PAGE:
by Dennis Crouch
For most of US history, the Commissioner of Patents was appointed by the President and led the USPTO. Things shifted in the 1990s with the creation of Director and Deputy-Director positions at the top. But, the Commissioner remains vitally important and manages a workforce and throughput that is larger than ever. Earlier in 2022, Commissioner Drew Hirshfeld stepped down after a long USPTO career (joining the Schwegman law firm). His immediate replacement, Andrew Faile, has been acting Commissioner, but Andy is also retiring after a really successful USPTO career. Now, Dir. Kathi Vidal has announced their replacement — Vaishali Udupa. Ms. Udupa has been working in patents since she graduated from American Univ Law in 2000: First at Pennie & Edmonds before its breakup; then at Jones Day for a decade as a patent litigator; and finally at Hewlett Packard for the past decade as Associate General Counsel for litigation. Like Dirs. Vidal and Lee, Udupa is a longtime member of ChIPs. Throughout her career, Udupa has stayed primarily in the Washington DC area.
The law calls for the Secretary of Commerce to appoint a Commissioner who is (1) a “United States [citizen] with demonstrated management ability and professional background and experience in patent law.” Although politics are involved in the appointment of a Commissioner, this is a real job of day-to-day management of an intellectual production line involving 10,000+ patents employees. It is a 5-year appointment.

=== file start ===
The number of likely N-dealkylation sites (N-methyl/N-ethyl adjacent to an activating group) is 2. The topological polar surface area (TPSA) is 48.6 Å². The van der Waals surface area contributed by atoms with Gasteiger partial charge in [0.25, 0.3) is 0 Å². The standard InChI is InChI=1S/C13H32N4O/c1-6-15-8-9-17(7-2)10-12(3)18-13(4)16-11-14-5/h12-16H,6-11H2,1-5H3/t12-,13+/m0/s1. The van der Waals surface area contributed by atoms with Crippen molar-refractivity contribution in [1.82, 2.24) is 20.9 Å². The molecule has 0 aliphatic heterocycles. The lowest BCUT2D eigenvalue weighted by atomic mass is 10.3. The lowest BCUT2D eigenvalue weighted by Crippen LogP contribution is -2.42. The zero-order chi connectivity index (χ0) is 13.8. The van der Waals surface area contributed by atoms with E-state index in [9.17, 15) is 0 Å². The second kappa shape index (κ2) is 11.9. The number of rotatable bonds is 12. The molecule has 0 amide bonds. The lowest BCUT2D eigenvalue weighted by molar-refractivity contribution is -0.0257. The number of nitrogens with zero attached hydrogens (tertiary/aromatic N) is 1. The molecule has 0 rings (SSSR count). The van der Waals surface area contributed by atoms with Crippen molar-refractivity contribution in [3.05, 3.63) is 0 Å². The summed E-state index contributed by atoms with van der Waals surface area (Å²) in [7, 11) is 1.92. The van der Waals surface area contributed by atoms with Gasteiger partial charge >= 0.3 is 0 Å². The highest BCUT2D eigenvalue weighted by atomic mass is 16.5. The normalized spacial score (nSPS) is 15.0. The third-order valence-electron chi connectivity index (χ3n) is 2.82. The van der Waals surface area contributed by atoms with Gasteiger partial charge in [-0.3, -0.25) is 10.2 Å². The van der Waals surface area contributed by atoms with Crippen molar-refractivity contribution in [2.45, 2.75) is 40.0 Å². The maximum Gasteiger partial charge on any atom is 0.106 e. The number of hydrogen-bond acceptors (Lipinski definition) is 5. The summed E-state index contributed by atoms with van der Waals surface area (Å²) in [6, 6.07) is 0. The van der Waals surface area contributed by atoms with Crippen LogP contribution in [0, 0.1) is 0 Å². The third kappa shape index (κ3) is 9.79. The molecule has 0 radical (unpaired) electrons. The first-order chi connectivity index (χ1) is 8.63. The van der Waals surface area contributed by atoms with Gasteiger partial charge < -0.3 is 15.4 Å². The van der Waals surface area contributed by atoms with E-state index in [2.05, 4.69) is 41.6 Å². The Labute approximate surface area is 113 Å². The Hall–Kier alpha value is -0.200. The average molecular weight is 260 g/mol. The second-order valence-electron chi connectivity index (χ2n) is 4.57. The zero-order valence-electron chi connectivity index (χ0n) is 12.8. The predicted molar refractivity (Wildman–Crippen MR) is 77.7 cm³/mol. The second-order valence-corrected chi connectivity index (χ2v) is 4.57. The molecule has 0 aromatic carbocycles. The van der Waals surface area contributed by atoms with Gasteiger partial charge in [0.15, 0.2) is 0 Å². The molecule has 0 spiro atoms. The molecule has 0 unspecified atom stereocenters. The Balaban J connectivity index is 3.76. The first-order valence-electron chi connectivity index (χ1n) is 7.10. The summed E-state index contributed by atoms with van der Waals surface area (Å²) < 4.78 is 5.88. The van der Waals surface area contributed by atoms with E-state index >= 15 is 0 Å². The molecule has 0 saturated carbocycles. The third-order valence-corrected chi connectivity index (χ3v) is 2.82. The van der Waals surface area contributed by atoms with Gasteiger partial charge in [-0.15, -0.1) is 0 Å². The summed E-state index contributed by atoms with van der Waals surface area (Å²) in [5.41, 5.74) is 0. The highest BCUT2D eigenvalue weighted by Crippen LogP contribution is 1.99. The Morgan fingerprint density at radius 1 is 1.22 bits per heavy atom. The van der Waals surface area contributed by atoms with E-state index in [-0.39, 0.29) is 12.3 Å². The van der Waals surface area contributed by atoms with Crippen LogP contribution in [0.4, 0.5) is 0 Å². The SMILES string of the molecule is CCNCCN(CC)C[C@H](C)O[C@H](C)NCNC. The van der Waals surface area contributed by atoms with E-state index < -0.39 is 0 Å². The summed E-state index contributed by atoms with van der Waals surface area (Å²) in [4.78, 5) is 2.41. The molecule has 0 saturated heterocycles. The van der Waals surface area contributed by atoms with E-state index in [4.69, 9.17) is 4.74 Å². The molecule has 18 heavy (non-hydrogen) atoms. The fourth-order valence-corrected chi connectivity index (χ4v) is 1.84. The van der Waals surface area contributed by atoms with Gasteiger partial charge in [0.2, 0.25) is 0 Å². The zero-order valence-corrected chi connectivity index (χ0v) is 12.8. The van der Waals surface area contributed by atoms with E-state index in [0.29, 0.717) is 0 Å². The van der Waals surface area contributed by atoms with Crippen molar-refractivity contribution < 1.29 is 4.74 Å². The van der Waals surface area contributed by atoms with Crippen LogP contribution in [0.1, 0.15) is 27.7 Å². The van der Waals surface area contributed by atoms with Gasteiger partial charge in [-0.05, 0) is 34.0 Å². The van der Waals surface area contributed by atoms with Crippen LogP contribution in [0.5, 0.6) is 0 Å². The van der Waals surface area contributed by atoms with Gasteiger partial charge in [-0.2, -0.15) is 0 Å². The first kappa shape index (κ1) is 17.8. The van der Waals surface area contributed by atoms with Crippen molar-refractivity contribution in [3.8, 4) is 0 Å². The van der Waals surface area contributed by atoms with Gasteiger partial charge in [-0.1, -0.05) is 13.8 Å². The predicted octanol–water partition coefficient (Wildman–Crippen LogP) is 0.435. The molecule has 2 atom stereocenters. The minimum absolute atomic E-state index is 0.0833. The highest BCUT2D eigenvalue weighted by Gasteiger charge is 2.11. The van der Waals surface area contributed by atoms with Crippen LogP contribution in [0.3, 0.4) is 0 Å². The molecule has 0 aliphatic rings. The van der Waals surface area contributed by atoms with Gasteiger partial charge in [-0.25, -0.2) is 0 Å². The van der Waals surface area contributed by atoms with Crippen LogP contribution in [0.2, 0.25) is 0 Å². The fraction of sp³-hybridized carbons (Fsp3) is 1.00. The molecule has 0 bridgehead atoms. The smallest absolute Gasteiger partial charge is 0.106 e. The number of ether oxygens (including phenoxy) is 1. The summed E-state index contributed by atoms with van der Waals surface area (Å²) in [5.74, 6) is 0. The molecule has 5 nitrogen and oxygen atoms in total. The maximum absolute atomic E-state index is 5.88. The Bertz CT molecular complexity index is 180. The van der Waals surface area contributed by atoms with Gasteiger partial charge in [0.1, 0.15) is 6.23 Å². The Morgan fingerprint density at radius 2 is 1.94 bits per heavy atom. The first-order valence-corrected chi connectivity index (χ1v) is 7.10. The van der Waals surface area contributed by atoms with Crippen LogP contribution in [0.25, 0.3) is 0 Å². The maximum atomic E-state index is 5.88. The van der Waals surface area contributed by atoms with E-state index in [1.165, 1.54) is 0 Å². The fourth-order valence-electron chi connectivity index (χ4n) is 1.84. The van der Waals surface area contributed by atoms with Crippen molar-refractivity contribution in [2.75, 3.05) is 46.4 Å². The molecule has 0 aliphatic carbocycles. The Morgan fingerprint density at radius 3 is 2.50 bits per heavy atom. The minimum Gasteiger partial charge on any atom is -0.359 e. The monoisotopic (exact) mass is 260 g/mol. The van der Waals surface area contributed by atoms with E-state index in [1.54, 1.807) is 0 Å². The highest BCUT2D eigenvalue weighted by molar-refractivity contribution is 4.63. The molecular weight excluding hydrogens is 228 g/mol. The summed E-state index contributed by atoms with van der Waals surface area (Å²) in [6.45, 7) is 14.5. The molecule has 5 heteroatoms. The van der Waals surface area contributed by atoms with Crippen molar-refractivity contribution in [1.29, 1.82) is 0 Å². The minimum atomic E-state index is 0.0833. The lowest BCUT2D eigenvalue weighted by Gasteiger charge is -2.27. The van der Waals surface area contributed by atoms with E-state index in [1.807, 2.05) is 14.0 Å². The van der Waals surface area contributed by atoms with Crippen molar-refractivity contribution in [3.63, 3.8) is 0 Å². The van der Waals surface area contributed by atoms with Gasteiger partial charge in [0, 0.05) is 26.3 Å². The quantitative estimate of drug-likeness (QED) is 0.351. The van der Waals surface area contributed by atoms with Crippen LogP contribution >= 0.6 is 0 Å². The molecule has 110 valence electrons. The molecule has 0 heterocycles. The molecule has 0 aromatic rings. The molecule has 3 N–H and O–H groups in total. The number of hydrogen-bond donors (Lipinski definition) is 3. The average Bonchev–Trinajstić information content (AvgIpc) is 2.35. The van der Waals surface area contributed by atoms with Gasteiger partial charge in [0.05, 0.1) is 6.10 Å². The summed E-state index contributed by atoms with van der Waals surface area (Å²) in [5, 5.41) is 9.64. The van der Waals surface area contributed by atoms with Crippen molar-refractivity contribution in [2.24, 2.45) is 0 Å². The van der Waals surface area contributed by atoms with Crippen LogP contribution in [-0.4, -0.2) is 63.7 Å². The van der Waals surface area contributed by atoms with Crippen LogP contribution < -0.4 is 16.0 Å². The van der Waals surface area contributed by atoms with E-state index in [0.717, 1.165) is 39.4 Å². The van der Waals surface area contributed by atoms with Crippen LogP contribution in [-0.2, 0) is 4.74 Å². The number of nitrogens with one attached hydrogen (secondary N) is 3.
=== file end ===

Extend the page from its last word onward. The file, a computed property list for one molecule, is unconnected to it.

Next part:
According to the USPTO, Ms. Udupa will join the USPTO on January 17, 2023. Congratulations Vaishali Udupa on the new position and to Andrew Faile on a really impactful career.
The appointment of a USPTO outsider to the Commissioner position is quite unusual, and I expect that the move represents a major commitment to change at the USPTO with an ongoing focus on diversity and inclusion within our intellectual property system. The move comes with some risks as Udupa confronts her management team who are likely to respond with “that is how things have always been done.”